Astronomy and related astronomical terms

(the science of the celestial bodies: the sun, the moon, and the planets; the stars and galaxies; and all of the other objects in the universe)

The astronomer said,
As he raised his cup,
"Thank heavens my business
Is looking up."
—Ennis Rees, Pun Fun;
Scholastic Book Services; New York; 1965; page 13.
1. A two-dimensional representation of the night sky as it would appear to a specific observer at one particular latitude and time.
2. The modern equivalent of the astrolabe, but more convenient to use.
1. A gas consisting of electrons and ions; called "the fourth state of matter" because the temperature is too high for whole atoms to exist.
2. The so-called "fourth state of matter", consisting of ions and electrons in equilibrium.

Such a state can be arrived at in regions of very high temperatures; such as, those which exist within stars.

An open star cluster about 400 light-years away from earth in the constellation Taurus, represented as the Seven Sisters of Greek mythology.

Its brightest stars (highly luminous, blue-white giants only a few million years old) are visible without the need of a telescope, but there are many fainter ones.

plutoid (PLOO toyd)
A celestial body that orbits the sun, has a roughly spherical shape, is farther away from the sun than Neptune, and shares its orbit with other objects.

Similar distant bodies in the solar system will be called plutoids according to a decision by the International Astronomical Union (IAU) in 2008.

The International Astronomical Union has decided that any object which is orbiting the sun beyond the orbit of Neptune, and large enough for its own gravity to pull it into a spherical shape, will henceforth be classified as a plutoid.

The solar system's only other known dwarf planet is the asteroid Ceres. It is also big and spherical, but because it orbits the sun in the asteroid belt between the orbits of Jupiter and Mars, it is not yet considered to be a plutoid.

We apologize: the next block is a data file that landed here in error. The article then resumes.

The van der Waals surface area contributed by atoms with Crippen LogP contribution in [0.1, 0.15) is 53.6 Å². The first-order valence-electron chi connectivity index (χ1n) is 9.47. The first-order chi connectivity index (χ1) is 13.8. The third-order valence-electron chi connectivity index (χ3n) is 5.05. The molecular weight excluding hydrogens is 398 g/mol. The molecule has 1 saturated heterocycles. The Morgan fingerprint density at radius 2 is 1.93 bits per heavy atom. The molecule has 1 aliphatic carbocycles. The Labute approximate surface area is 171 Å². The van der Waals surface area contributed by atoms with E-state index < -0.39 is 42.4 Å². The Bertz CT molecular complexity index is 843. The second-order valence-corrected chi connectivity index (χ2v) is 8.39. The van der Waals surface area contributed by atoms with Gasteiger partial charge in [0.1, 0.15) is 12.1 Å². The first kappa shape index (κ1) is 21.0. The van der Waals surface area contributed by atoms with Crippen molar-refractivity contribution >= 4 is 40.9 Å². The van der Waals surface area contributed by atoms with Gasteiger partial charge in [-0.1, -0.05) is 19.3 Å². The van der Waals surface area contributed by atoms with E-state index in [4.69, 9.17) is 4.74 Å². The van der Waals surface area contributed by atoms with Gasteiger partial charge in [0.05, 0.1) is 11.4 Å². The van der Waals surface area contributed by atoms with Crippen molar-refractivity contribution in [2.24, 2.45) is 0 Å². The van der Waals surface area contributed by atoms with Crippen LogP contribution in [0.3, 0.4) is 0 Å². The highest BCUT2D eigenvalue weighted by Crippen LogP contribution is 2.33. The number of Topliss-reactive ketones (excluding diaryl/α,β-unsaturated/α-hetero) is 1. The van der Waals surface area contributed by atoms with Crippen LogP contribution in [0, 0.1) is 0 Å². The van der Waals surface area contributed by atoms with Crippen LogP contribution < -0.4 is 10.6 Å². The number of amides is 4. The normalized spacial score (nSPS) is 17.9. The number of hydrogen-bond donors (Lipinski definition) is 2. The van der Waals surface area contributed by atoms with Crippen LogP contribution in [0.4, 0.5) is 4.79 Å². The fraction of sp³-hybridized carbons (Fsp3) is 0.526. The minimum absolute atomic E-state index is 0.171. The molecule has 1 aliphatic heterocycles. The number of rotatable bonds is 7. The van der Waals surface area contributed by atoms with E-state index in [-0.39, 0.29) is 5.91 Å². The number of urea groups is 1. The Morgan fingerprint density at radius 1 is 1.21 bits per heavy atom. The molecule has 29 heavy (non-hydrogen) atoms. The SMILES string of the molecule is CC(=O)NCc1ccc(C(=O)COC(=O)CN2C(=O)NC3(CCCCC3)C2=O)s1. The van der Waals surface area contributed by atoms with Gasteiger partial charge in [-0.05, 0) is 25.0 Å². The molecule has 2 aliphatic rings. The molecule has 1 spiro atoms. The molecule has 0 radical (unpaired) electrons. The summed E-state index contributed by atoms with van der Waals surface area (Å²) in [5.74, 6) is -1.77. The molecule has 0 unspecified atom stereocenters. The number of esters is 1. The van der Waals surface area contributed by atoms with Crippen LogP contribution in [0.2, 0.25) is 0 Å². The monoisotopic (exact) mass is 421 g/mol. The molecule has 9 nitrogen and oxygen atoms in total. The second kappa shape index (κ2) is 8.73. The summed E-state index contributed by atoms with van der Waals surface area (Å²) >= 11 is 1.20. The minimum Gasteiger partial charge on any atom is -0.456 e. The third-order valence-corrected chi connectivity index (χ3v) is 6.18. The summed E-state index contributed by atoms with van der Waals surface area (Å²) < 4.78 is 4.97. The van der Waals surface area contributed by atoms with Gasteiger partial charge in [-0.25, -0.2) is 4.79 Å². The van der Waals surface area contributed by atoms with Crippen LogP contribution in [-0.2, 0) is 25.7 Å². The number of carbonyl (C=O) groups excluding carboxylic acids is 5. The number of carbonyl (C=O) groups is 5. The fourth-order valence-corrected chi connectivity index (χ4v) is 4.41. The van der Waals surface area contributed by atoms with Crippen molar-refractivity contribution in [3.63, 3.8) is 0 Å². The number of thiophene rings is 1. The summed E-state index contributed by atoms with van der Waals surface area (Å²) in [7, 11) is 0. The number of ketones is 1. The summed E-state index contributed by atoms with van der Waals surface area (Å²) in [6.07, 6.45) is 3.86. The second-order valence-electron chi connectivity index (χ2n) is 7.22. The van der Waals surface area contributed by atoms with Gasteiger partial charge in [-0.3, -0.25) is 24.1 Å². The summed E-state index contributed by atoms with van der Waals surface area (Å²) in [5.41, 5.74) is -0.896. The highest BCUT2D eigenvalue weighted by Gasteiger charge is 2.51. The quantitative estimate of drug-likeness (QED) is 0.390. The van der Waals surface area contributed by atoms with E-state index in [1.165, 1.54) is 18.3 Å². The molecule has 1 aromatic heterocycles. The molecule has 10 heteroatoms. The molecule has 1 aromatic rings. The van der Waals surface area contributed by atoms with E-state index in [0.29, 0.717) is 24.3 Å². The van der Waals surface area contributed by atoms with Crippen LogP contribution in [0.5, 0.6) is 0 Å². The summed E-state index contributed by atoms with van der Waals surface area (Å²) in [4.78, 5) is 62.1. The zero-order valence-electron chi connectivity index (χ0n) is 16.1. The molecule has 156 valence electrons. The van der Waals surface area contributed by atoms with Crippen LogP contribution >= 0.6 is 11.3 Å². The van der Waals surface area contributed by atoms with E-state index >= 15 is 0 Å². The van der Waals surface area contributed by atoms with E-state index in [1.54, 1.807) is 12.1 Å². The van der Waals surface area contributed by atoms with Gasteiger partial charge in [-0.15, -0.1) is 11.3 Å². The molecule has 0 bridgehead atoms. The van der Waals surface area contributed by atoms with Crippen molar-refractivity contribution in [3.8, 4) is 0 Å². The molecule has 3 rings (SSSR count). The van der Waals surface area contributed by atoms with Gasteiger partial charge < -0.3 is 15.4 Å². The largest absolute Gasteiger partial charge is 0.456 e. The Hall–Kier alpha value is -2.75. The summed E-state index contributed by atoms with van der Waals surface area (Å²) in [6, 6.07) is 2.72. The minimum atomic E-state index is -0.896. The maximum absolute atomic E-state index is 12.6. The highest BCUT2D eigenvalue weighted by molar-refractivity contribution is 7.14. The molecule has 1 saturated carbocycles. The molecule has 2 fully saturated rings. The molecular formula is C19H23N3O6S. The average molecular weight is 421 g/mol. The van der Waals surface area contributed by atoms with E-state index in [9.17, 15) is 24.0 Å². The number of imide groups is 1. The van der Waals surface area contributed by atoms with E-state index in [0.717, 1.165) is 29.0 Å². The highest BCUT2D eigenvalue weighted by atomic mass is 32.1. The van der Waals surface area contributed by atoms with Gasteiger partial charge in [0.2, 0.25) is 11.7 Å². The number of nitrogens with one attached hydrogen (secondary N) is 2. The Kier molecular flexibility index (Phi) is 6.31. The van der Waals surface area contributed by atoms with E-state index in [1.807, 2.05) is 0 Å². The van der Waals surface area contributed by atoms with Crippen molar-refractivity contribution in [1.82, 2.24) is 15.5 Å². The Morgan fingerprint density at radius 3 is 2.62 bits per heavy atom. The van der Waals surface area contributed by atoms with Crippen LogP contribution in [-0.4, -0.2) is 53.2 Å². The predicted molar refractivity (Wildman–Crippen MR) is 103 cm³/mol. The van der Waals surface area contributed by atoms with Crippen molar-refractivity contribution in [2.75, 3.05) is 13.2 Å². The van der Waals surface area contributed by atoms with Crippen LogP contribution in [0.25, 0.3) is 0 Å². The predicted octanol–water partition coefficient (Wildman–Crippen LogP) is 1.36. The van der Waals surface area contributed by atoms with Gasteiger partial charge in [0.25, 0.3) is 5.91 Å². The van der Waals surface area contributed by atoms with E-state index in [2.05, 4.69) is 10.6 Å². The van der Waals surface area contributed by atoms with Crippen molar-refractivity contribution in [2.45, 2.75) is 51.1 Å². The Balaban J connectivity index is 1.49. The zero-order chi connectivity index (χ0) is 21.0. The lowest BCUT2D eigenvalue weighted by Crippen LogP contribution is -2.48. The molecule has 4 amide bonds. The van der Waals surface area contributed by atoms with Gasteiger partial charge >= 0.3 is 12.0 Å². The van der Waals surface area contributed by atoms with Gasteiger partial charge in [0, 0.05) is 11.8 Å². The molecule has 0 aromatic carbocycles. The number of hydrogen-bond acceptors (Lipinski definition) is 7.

The brightest star of the Little Dipper in the constellation Ursa Minor, near the celestial north pole.

Because it always indicates due north from an observer anywhere on the earth, Polaris is important for navigation.

The degree to which the electric and magnetic components of electromagnetic radiation are confined to one configuration.
Population I
One of two groups that stars and stellar clusters can be divided into, according to age, position in space, and chemical composition.

Population I stars are relatively young, very luminous stars belonging to the spiral arms of galaxies. Typical members are O-type stars, Delta Cephei stars, and open clusters.

Population II
One of two groups that stars and other celestial bodies can be divided into.

Population II stars are typically old, metal-deficient stars found in the center of the galaxy, and also following highly elliptical orbits that take them far from the galactic disk.

Typical Population II members are long-period variable stars, globular clusters, and type II cepheid variables.

1. A slow change in the direction of the tilt of earth's axis, which results in an apparent change in the position of the stars.
2. Slow wobble of the earth on its axis, like that of a spinning top.

The gravitational pulls of the sun and moon on the earth's equatorial bulge cause the earth's axis to trace out a circle on the sky every 25,800 years.

The position of the celestial poles is constantly changing because of procession, as are the positions of the equinoxes (the points at which the celestial equator intersects the sun's path around the sky).

The precession of the equinoxes means that there is a gradual westward drift in the ecliptic or the path that the sun appears to follow and in the coordinates of objects on the celestial sphere.

1. A measure of the force exerted on a surface.
2. The force exerted by something pressing or squeezing an area.

The tires on a car are under pressure because air, forced into them, pushes against their rubber walls.

A wedge-shaped piece of glass used to split light into a spectrum.
A cloud of gas in the sun's atmosphere at a lower temperature than its surroundings; probably coronal material under the influence of the sun's magnetic field.
proper motion
The movement of a star in the celestial sphere which is more noticeable in near stars than in distant stars; in practice, the movement of the latter is negligible.
1. An elementary particle with a mass about 1,836 times that of the electron and a positive charge, equal and opposite to that of the electron.
2. An atomic particle with high mass and a positive charge, present in the nuclei of all atoms.

The nucleus of a hydrogen atom is a single proton.

protostar, protostars
The stage in the evolution of a star between fragmentation and the zero age main sequence state, where nuclear reactions begin.

Stars are believed to be born in groups from the collapse of large, cold clouds of interstellar material composed primarily of hydrogen gas.

A protostar becomes a proper star when it begins fusing hydrogen into helium in its core. A star of one solar mass fuses its hydrogen for about ten billion years.

According to this analysis, the sun, which is about 4.6 billion years old, is a middle-aged star.

Also check out the Index of other Scientific and Technological Topics.